Salary Negotiation


The interview is over, and you find out that you have qualified for the job. Now, what? The period between the interview and starting the job is a sensitive one. Now that you have been offered a job you start to think realistically about working there and all the things that come with it. Many questions run through your head such as what will the pay be? When is the appropriate time to ask? How do I negotiate? Don’t worry, this is all normal, and we have tips to help you through the negotiation period.


When it comes to salary go in knowing what you want but be practical. Make sure you know what the average salary being paid in your field for someone with your experience and education is. They may not start off paying you what you feel is your worth, but that may be because they need you to show commitment to the company. Employers find that when they start off paying high many people will leave short-term since there is nothing to work towards. So know your limits and do not try to negotiate for a salary that is much higher than the norm unless you can back it up with your education, skills, and experiences.


The worst thing you can do is immediately bring up salary. Show the company that you’re interested in the company first and the pay should come second even if that is not the case. If you jump right into salary negotiations, they might get the impression that you are in it for the money and don’t care if the company would be the ideal place for you to work. The best thing to do is let the company name a number first. If prompted try to side-step the questions by stating that you are more interested in the job than the starting salary amount. Or you could state that you feel they are more qualified to determine what the salary should be and you can determine if that number is a good competitive offer afterwards. If you state a number first, you might end up underselling yourself. Remember the first tip: know what you want! If the company gives you a number that is exactly what you want or higher, then it might be a good idea to take it and not push your luck. If they say a number, that is below what you want politely tell them that it is not enough but don’t tell them how much they are off. Once again, by telling them, you might end up underselling yourself.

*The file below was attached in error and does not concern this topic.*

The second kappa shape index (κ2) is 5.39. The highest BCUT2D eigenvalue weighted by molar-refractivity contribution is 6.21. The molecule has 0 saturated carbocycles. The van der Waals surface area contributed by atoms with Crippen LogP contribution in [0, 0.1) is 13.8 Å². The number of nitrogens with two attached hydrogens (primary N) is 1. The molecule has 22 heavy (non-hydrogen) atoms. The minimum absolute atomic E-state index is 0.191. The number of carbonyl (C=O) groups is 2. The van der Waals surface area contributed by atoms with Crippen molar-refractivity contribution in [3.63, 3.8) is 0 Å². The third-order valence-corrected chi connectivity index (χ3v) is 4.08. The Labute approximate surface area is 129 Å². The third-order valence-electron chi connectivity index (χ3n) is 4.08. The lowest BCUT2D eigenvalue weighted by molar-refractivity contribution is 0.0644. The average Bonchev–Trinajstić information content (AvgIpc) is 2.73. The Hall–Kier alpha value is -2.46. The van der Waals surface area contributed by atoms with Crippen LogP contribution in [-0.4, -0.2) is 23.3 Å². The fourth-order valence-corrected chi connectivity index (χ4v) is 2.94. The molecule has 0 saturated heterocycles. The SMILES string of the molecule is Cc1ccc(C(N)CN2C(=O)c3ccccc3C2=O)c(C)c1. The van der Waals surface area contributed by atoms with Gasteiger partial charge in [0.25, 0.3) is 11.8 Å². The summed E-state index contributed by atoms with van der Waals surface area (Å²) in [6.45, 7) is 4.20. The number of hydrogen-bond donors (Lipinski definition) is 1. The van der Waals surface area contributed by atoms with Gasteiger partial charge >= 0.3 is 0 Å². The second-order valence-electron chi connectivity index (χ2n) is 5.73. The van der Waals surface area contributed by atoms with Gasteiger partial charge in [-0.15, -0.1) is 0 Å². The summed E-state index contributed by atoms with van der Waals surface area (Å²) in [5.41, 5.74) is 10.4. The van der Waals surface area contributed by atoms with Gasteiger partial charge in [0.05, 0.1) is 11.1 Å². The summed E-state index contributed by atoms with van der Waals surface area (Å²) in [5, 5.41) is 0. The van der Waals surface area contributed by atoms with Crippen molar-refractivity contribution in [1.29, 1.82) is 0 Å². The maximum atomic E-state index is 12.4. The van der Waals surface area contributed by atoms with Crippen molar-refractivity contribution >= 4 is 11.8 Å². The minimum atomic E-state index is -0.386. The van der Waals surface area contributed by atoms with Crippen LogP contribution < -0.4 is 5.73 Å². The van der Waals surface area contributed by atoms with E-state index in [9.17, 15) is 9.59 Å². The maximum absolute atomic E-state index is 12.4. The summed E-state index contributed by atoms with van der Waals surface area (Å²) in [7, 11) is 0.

This is where your research comes in. When making a counter offer you want to come from a position of knowledge. You can’t counter with “I deserve [this dollar amount] because I know I’m worth that much.” That is not going to mean much to the company. Show them that you have done your research and know what the salary for someone like you is. Negotiations don’t always have to involve money. Many times you can close the gap between what is being offered and what your preferred salary amount is through things such as benefits packages, extra vacation days, educational reimbursement, etc.


When you agree to an offer, make sure that it is in writing. Always ask if the can send you a formal offer letter via email. If they call to tell you over the phone then you should send an email thanking them for the offer indicating that you are happy to accept [list dollar amount]. That way you have proof, and there is no confusion. If there were any other benefits promised to you then make sure to get those in writing as well. For our salary checklists and other great guides please join us as a member.

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